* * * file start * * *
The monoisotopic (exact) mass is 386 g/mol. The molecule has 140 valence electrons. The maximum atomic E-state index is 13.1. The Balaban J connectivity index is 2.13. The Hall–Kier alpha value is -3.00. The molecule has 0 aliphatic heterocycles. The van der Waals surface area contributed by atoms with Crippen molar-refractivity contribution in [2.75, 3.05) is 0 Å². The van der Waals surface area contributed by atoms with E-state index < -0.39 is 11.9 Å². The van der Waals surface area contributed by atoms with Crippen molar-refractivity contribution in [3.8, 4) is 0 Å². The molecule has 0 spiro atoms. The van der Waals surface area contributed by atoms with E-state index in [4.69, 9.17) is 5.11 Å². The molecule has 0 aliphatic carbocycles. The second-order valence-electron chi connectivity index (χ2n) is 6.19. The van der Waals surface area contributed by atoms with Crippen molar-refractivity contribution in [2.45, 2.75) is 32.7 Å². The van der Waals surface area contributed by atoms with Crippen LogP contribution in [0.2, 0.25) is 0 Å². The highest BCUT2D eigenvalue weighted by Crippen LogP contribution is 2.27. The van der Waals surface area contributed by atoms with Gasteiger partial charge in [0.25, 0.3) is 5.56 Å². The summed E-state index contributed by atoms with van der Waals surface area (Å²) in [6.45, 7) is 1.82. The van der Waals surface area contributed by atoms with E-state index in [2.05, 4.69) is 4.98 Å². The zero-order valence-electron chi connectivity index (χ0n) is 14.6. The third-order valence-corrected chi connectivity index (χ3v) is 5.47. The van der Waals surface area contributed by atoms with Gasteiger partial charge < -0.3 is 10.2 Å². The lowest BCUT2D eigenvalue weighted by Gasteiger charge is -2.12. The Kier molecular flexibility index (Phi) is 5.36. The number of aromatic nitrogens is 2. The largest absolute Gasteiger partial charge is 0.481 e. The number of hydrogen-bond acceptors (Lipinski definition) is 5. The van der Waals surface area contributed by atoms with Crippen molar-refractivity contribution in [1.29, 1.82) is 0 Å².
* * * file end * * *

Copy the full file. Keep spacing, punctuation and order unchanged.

The monoisotopic (exact) mass is 386 g/mol. The molecule has 140 valence electrons. The maximum atomic E-state index is 13.1. The Balaban J connectivity index is 2.13. The Hall–Kier alpha value is -3.00. The molecule has 0 aliphatic heterocycles. The van der Waals surface area contributed by atoms with Crippen molar-refractivity contribution in [2.75, 3.05) is 0 Å². The van der Waals surface area contributed by atoms with E-state index < -0.39 is 11.9 Å². The van der Waals surface area contributed by atoms with Crippen molar-refractivity contribution in [3.8, 4) is 0 Å². The molecule has 0 spiro atoms. The van der Waals surface area contributed by atoms with E-state index in [4.69, 9.17) is 5.11 Å². The molecule has 0 aliphatic carbocycles. The second-order valence-electron chi connectivity index (χ2n) is 6.19. The van der Waals surface area contributed by atoms with Crippen molar-refractivity contribution in [2.45, 2.75) is 32.7 Å². The van der Waals surface area contributed by atoms with Crippen LogP contribution in [0.2, 0.25) is 0 Å². The highest BCUT2D eigenvalue weighted by Crippen LogP contribution is 2.27. The van der Waals surface area contributed by atoms with Gasteiger partial charge in [0.25, 0.3) is 5.56 Å². The summed E-state index contributed by atoms with van der Waals surface area (Å²) in [6.45, 7) is 1.82. The van der Waals surface area contributed by atoms with E-state index in [2.05, 4.69) is 4.98 Å². The zero-order valence-electron chi connectivity index (χ0n) is 14.6. The third-order valence-corrected chi connectivity index (χ3v) is 5.47. The van der Waals surface area contributed by atoms with Gasteiger partial charge < -0.3 is 10.2 Å². The lowest BCUT2D eigenvalue weighted by Gasteiger charge is -2.12. The Kier molecular flexibility index (Phi) is 5.36. The number of aromatic nitrogens is 2. The largest absolute Gasteiger partial charge is 0.481 e. The number of hydrogen-bond acceptors (Lipinski definition) is 5. The van der Waals surface area contributed by atoms with Crippen molar-refractivity contribution in [1.29, 1.82) is 0 Å².